234 Ford House Office Building
Washington, D.C. 20515-6460
Hon. Christopher H. Smith, Chairman
Hon. Benjamin L. Cardin, Co-Chairman
May 15, 2012


WASHINGTON—The Commission on Security and Cooperation in Europe (US Helsinki Commission) announced today a briefing on the situation of political prisoners in Central Asia:

“Political Prisoners in Central Asia”
Tuesday, May 15, 2012
2:00 p.m.
Room 2203 Rayburn House Office Building

Uzbekistan and Turkmenistan have some of the highest numbers of political prisoners in the former Soviet Union. While each country in Central Asia is different, there are worrying trends among all five. In Uzbekistan, human rights activists, journalists, and members of certain religious groups fall victim to restrictive laws and policies. In Turkmenistan, would-be political opposition and human rights activists are targeted. In Kyrgyzstan, trials following ethnic violence in June 2010 have been biased against ethnic Uzbeks and human rights activists supporting them. Tajikistan has enacted a restrictive religion law, and Kazakhstan has arrested political opposition figures in the wake of a violent crackdown on protesters late last year.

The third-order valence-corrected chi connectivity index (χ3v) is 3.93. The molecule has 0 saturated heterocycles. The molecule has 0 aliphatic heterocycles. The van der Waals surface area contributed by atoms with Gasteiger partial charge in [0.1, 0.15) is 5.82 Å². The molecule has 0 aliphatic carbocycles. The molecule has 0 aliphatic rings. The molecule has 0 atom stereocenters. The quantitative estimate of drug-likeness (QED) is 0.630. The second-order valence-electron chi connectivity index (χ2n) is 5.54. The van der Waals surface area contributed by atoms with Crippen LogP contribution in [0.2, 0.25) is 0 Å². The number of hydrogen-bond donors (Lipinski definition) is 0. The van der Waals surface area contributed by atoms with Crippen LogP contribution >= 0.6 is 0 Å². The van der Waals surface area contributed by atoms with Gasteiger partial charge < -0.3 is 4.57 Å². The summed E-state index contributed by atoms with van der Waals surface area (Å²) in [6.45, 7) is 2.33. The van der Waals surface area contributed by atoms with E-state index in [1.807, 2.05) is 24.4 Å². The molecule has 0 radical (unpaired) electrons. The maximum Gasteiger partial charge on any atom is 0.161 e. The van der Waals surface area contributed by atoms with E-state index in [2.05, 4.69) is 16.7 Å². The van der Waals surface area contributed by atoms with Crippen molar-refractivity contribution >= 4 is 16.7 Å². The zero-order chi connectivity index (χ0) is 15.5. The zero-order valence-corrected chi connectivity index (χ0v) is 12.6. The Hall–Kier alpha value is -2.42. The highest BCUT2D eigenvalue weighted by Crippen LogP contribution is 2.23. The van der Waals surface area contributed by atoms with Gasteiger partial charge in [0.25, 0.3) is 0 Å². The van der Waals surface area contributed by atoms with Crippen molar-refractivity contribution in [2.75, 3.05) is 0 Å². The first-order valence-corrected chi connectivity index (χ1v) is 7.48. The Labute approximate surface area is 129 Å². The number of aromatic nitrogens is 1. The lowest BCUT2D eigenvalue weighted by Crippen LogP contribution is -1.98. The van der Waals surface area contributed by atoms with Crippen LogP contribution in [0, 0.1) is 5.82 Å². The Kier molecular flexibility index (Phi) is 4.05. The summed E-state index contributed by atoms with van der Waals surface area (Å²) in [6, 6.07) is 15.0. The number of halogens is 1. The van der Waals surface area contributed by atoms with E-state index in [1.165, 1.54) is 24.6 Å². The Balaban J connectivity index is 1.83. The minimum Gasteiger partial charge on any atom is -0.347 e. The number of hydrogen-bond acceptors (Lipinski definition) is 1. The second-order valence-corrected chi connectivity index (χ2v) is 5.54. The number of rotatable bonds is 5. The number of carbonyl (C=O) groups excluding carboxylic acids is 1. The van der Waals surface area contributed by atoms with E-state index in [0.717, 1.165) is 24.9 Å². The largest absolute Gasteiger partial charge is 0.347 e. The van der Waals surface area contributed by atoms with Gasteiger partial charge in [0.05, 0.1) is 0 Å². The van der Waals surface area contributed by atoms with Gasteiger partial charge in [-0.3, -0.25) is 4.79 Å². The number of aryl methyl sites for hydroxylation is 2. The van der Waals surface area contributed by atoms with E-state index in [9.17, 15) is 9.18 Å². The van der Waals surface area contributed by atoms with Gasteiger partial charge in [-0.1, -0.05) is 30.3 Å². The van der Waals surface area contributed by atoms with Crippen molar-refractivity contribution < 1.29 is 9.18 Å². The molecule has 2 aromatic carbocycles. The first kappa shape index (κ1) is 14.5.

While some governments claim that ensuring stability and fighting extremism are paramount, laws restricting political participation, independent journalism, civil society, and freedom of religion may have the opposite effect. This briefing will look at these trends, as well as the conditions under which such prisoners are kept.

Panelists Scheduled to Appear:

Dr. Sanjar Umarov, Chairman of the Sunshine Coalition and former political prisoner

Cathy Cosman, Senior Policy Analyst, United States Commission on International Religious Freedom

*Additional panelists may be added.


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Chairman Chris Smith meets with Serbian Foreign Minister Ivica Dacic in Vienna, Austria. (Feb. 2015)